California No. 1 for worker dissatisfaction, by this measure

Let me introduce to you a noteworthy slice of California’s job market – the dissatisfied worker.

It’s this good-sized group of unhappy Californians that helps explain consumer jitters, despite a largely healthy economy. You’ll find them, statistically speaking, in a gap between two job-market benchmarks.

Here’s the math: California’s official unemployment rate averaged 4.2% in the 12 months ended in June. In the same period, a very broad measure of statewide joblessness was 8.7%.

Remember, joblessness is measured by the US Bureau of Labor Statistics, which polls workers. The key difference between these two workplace yardsticks is two groups: “discouraged” workers – the people who are not in the official workforce but who would work if offered a job – and the “underemployed” workers – those folks with part-time gigs who want full-time work.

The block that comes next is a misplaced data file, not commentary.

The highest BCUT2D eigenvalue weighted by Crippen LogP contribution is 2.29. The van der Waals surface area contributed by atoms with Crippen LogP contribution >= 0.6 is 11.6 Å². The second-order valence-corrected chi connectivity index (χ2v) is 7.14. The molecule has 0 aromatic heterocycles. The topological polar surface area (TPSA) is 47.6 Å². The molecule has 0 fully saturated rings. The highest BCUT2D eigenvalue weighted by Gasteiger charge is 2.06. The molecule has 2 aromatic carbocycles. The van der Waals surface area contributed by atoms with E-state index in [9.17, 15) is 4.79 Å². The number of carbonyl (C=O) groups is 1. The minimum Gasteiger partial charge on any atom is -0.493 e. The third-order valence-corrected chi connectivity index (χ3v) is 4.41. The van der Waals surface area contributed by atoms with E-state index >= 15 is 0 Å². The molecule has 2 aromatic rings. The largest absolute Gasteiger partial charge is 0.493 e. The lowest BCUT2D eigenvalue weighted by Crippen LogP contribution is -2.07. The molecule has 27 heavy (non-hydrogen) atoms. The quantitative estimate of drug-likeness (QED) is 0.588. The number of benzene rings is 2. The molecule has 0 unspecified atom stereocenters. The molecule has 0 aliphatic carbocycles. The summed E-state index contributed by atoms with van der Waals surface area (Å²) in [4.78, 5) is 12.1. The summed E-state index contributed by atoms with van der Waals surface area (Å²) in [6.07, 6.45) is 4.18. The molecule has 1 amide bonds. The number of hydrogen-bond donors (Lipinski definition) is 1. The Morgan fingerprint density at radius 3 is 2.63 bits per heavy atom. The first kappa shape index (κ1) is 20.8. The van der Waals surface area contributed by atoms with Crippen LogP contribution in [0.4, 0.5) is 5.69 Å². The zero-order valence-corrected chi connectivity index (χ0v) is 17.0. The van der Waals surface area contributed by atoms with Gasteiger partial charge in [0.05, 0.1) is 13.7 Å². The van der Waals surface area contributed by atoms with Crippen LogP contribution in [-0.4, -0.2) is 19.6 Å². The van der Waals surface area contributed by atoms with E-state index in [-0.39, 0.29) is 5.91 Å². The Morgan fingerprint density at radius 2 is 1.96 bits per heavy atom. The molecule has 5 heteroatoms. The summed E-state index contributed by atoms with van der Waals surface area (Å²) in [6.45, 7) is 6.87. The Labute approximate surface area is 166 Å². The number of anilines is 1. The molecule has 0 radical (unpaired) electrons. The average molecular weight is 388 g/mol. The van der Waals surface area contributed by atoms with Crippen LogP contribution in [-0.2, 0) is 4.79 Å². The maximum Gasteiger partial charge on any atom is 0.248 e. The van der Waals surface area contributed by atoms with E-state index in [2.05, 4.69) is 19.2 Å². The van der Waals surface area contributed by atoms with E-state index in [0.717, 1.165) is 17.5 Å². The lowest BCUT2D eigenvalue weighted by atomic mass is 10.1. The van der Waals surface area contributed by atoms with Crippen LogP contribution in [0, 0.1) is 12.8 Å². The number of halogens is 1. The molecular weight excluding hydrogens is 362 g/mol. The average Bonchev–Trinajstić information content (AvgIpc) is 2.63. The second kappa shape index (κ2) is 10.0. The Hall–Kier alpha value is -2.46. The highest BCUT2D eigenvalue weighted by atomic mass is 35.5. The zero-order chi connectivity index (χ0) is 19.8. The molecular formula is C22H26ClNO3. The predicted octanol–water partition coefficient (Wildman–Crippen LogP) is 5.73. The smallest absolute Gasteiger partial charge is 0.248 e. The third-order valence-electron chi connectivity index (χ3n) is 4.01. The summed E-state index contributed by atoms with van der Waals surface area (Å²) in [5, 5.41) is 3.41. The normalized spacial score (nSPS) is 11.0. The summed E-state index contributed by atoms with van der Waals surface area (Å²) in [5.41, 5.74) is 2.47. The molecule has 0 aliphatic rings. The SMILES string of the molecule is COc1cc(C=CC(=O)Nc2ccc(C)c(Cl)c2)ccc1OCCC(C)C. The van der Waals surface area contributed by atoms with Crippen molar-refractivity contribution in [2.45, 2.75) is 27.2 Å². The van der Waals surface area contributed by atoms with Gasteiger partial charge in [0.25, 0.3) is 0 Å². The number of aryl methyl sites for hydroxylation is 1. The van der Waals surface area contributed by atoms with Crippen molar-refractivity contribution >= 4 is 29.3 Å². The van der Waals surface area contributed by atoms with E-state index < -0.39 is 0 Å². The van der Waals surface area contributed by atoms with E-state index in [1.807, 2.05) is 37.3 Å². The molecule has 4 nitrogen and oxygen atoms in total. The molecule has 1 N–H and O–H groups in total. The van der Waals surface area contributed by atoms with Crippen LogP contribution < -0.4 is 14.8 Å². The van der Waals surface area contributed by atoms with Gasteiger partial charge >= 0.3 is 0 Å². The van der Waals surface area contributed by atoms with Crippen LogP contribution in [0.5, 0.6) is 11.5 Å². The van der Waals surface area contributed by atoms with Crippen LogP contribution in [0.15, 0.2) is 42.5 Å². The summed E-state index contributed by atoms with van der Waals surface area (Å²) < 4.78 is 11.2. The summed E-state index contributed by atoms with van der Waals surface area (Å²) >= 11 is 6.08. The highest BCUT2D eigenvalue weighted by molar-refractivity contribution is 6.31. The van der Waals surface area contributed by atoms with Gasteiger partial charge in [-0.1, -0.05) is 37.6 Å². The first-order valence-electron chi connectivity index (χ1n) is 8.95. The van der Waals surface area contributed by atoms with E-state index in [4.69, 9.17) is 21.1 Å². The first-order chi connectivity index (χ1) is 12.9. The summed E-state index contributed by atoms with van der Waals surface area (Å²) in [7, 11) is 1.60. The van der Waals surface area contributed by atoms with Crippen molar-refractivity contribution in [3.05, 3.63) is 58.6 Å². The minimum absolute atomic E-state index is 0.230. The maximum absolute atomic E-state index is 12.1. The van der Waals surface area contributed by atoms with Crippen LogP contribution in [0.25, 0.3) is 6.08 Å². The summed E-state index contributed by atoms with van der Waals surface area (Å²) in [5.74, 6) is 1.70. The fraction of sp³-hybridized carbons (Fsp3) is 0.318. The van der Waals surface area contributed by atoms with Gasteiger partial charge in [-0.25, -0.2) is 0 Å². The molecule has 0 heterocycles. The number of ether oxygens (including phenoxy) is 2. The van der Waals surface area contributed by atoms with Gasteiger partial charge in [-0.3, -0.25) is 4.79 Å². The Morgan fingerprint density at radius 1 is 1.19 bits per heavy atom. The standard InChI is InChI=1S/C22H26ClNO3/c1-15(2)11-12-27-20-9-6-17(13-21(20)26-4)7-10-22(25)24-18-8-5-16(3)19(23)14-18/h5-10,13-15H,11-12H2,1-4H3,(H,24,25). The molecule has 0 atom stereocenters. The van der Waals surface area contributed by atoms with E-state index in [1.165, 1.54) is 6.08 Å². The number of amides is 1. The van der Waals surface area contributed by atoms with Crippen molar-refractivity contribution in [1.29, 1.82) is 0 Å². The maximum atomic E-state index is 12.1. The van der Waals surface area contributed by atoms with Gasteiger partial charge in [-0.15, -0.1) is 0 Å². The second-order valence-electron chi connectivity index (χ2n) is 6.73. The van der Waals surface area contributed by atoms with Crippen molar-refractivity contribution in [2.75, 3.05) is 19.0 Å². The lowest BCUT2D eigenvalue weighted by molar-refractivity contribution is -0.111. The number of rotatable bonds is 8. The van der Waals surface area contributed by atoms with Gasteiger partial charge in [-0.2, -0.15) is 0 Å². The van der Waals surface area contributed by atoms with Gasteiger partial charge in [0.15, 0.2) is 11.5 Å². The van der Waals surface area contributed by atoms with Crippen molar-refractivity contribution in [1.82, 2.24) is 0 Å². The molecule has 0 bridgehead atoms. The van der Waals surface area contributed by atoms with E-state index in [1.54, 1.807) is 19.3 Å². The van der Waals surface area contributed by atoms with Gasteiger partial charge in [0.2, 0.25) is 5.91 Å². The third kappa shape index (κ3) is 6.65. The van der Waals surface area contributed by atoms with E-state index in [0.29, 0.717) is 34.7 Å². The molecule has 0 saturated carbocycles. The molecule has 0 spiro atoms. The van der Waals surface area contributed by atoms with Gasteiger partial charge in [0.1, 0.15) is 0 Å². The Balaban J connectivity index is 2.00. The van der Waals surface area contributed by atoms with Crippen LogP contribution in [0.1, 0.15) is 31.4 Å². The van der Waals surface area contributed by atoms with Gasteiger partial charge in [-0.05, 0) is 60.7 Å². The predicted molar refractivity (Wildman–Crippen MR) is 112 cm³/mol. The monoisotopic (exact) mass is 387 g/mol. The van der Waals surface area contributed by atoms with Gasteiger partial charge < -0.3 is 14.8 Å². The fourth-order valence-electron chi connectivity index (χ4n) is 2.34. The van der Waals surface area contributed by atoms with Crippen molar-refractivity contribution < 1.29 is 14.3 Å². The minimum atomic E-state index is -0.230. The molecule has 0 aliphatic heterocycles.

My trusty spreadsheet found California’s 4.5-percentage point gap between these two rates to be the largest among the states.

Next in the dissatisfaction rankings comes Alaska with a 4.3-point gap, then New York at 4.2, New Jersey at 4.1 and Connecticut at 3.9. The smallest spread was found in Vermont and North Dakota, both at 1.6. California’s big rivals Texas and Florida had 3.3-point gaps.

High worker dissatisfaction is nothing new to California.

This gap has averaged 6.3 points over 20 years – again, the largest among the states – ahead of Oregon at 6.2, Nevada at 5.9, Washington at 5.8 and Michigan at 5.7. The lows were found in Vermont and North Dakota at 1.6. Texas was 4.5, Florida had 5.6.

Improved, nonetheless

The good news is that dissatisfaction is down statewide and across most of the nation, by this measurement.

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